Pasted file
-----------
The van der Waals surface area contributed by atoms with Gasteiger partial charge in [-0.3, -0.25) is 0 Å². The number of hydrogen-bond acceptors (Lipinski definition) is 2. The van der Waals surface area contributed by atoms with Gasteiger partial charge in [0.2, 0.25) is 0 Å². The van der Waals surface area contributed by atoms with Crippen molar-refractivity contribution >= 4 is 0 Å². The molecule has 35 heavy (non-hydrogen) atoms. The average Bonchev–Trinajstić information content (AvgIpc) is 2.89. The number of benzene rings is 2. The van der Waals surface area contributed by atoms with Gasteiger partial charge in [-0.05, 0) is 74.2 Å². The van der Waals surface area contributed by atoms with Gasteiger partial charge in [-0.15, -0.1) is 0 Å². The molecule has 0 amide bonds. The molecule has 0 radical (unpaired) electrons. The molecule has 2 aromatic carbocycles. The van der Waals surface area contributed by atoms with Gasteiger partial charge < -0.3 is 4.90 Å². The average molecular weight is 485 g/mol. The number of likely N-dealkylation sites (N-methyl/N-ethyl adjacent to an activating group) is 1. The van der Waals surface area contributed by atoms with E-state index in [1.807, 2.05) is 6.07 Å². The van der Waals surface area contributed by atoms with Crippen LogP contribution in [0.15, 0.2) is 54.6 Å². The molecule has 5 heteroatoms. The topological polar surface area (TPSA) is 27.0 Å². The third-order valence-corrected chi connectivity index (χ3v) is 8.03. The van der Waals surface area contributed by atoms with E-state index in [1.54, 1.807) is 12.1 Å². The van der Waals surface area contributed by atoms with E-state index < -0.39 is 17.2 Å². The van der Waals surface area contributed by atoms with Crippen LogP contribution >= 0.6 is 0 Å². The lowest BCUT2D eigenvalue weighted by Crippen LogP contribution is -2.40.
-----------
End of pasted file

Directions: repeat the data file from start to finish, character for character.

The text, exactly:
The van der Waals surface area contributed by atoms with Gasteiger partial charge in [-0.3, -0.25) is 0 Å². The number of hydrogen-bond acceptors (Lipinski definition) is 2. The van der Waals surface area contributed by atoms with Gasteiger partial charge in [0.2, 0.25) is 0 Å². The van der Waals surface area contributed by atoms with Crippen molar-refractivity contribution >= 4 is 0 Å². The molecule has 35 heavy (non-hydrogen) atoms. The average Bonchev–Trinajstić information content (AvgIpc) is 2.89. The number of benzene rings is 2. The van der Waals surface area contributed by atoms with Gasteiger partial charge in [-0.05, 0) is 74.2 Å². The van der Waals surface area contributed by atoms with Gasteiger partial charge in [-0.15, -0.1) is 0 Å². The molecule has 0 amide bonds. The molecule has 0 radical (unpaired) electrons. The molecule has 2 aromatic carbocycles. The van der Waals surface area contributed by atoms with Gasteiger partial charge < -0.3 is 4.90 Å². The average molecular weight is 485 g/mol. The number of likely N-dealkylation sites (N-methyl/N-ethyl adjacent to an activating group) is 1. The van der Waals surface area contributed by atoms with E-state index in [1.807, 2.05) is 6.07 Å². The van der Waals surface area contributed by atoms with Crippen LogP contribution in [0.15, 0.2) is 54.6 Å². The molecule has 5 heteroatoms. The topological polar surface area (TPSA) is 27.0 Å². The third-order valence-corrected chi connectivity index (χ3v) is 8.03. The van der Waals surface area contributed by atoms with E-state index in [1.54, 1.807) is 12.1 Å². The van der Waals surface area contributed by atoms with E-state index < -0.39 is 17.2 Å². The van der Waals surface area contributed by atoms with Crippen LogP contribution >= 0.6 is 0 Å². The lowest BCUT2D eigenvalue weighted by Crippen LogP contribution is -2.40.